New Research Continues to Support Massage for Improving Sleep Quality

It’s National Sleep Awareness Month, and AMTA is sharing the latest research on how massage can improve sleep quality. According to the Centers for Disease Control and Prevention (CDC), nearly 1 in 3 adults in the U.S. report not getting enough rest every day and an estimated 50 to 70 million have chronic or ongoing sleep disorders.1  Explore recent studies on how massage therapy can help improve sleep for various populations including pregnant women, infants and women going through menopause.

Foot Massage for Insomnia and Anxiety in Preeclamptic Pregnant Women

A 2024 study investigated the effects of classical foot massage on insomnia and anxiety levels in preeclamptic pregnant women. Preeclampsia is a serious condition of pregnancy, usually characterized by high blood pressure and severe swelling. This study included seventy-one participants divided into an experimental group receiving foot massages three days a week and a control group receiving no interventions. Results indicated a significant reduction in insomnia and anxiety levels in the experimental group compared to the control group. The findings suggest that classical foot massage can be an effective intervention for alleviating insomnia and anxiety symptoms in preeclamptic pregnant women.2

Parent-led Massage Has a Positive Impact on the Quality of Sleep for Infants

A recent research study examined the impact of parent-led massage on the sleep electroencephalogram (EEG) features of typically developing term-born infants at 4 months. The infants who received routine parent-led massage had distinct functional brain changes versus the control group. The massaged infants exhibited higher sleep spindle spectral power and greater sleep EEG magnitudes, which indicate better quality sleep and potential benefits for early brain development.3

Therapeutic Touch Enhances Sleep Quality in Menopausal Women

One of the first studies to investigate the impact of therapeutic touch on sleep quality and fatigue in menopausal women was recently published. The study involved 48 women (24 in each group), with one group receiving therapeutic touch and the other receiving SHAM therapeutic touch for 10 minutes daily over five consecutive days. Results revealed that therapeutic touch significantly improved sleep quality compared to the control group, as indicated by lower post-test total sleep quality scores.4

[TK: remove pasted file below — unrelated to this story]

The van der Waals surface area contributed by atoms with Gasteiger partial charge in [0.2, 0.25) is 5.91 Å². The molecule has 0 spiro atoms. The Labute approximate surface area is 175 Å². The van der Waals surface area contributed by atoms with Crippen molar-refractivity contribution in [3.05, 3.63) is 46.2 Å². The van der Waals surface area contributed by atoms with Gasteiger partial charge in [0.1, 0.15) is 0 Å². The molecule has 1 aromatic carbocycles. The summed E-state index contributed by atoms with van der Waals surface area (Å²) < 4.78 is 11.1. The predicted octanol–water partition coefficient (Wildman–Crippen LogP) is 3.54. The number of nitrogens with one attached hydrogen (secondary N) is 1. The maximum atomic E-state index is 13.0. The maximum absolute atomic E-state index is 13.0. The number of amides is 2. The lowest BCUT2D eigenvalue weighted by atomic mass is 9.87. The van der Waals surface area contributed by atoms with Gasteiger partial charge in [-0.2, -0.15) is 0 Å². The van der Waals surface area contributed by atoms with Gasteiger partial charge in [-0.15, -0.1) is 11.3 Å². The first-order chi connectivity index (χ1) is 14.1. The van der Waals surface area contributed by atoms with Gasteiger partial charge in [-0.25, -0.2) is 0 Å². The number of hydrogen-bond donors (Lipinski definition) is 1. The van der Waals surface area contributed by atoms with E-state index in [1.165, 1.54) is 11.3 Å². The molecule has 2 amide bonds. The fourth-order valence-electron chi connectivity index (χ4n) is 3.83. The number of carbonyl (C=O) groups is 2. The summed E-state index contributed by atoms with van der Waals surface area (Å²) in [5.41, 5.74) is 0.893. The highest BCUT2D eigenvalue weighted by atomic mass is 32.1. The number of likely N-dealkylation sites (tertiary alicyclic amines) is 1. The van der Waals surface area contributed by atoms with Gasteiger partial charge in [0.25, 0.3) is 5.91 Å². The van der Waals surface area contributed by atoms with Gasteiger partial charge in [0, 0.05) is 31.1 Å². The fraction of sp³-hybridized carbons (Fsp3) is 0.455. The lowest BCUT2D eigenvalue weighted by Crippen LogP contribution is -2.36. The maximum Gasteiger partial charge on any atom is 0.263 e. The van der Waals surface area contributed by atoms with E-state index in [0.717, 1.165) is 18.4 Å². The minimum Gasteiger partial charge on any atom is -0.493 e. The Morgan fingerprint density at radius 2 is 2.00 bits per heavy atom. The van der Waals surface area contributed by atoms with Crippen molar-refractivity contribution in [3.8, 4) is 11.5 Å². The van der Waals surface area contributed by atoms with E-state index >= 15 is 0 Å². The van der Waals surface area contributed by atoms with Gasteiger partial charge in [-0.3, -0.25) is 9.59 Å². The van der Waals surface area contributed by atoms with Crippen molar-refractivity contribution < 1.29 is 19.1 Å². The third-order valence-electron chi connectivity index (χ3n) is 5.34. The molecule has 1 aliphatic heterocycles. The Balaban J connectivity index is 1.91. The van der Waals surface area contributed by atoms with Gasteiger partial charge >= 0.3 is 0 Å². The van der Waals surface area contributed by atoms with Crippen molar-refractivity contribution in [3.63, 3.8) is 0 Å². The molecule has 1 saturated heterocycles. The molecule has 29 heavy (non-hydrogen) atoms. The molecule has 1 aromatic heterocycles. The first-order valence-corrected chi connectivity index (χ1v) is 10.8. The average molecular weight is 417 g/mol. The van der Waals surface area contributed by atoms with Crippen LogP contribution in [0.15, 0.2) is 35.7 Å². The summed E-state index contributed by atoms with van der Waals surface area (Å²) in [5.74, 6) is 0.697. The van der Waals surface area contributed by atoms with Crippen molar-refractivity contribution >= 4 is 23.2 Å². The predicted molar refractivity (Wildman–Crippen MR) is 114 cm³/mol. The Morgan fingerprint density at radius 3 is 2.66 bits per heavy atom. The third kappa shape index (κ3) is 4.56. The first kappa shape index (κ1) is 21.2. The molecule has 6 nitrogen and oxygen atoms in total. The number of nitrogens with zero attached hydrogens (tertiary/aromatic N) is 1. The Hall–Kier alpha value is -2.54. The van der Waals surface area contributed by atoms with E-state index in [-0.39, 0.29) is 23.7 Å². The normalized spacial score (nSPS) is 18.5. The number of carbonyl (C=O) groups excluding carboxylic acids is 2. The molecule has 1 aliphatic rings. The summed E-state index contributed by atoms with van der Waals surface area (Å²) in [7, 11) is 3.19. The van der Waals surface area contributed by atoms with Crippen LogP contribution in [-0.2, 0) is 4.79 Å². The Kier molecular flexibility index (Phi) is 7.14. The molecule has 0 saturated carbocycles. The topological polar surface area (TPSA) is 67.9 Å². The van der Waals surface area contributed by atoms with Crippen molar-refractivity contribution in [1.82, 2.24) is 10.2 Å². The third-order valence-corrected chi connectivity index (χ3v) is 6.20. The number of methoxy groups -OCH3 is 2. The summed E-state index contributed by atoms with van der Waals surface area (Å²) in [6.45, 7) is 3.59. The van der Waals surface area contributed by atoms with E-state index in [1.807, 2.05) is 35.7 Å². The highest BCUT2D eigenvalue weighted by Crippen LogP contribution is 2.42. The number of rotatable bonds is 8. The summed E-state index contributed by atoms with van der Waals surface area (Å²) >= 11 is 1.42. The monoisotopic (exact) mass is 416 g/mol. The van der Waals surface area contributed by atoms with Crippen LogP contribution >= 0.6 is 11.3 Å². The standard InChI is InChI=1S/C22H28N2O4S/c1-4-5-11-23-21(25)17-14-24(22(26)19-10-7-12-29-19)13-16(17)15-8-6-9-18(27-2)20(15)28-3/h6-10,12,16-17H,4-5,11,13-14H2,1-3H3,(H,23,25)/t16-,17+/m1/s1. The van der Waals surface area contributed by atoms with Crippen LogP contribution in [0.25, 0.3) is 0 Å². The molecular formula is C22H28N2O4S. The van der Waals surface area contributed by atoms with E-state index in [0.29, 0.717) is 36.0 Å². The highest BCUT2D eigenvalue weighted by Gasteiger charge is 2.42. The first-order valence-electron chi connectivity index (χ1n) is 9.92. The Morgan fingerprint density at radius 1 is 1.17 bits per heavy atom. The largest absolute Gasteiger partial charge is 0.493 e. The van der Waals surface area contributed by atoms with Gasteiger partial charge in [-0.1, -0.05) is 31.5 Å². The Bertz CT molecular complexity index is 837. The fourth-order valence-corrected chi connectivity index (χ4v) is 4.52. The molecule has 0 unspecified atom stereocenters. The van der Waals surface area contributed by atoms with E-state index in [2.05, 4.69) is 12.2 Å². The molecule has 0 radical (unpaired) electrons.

“The evidence continues to grow on the efficacy of massage therapy for improving sleep quality,” said Kim Kane-Santos, AMTA National President. “Massage can be a valuable tool in helping alleviate sleep issues without the negative side effects of prescription medication.”

The Importance of Quality Sleep for Your Health

There is no denying that quality sleep is crucial for your overall health and wellness. It facilitates the healing and repair of the heart and blood vessels, helps maintain a healthy balance of hormones and enhances the body’s immune response. Moreover, deep sleep supports proper growth, muscle mass and tissue repair. 5 For millions of restless Americans, massage therapy may lead to a better night’s sleep.

About The American Massage Therapy Association

The American Massage Therapy Association, the most trusted name in massage therapy, is the largest non-profit, professional association serving massage therapists, massage students and massage schools. The association is directed by volunteer leadership and fosters ongoing, direct member-involvement through its 51 chapters. AMTA works to advance the profession through ethics and standards, the promotion of fair and consistent licensing of massage therapists in all states, and public education on the benefits of massage. To find a qualified massage therapist in your area, please visit AMTA’s Find a Massage Therapist Locator Service™.

Research Citations

1. Sleep and Sleep Disorders, Centers for Disease Control and Prevention (CDC), Reviewed September 2022.

2. Ayca Solt Kirca, Nurdilan Sener Cetin.“The effect of classical foot massage on insomnia and anxiety in preeclamptic pregnant women: a randomized controlled study.” 2024 Feb 26;70(2):e20230744. Retrieved from

3. S. Venture, S.R. Mathieson, M. P., O’Sullivan, J. M. O’Toole, V. Livingstone, R. M. Pressler, E. M. Dempsey, D. M. Murray, G. B. Boylan. “Parent-led massage and sleep EEG for term-born infants: A randomized controlled parallel-group study.” Dev Med Child Neurol. 2023 Oct;65(10):1395–1407. Retrieved from

4. Ozlem Yalcinkaya, Ebru Gozuyesil. “The effect of therapeutic touch on sleep quality and fatigue in menopausal women” ScienceDirect. Volume 20, Issue 2, March-April 2024, Pages 222-230. Retrieved from

5. How Sleep Affects Your Health, National Institutes of Health (NIH), Reviewed June 2022.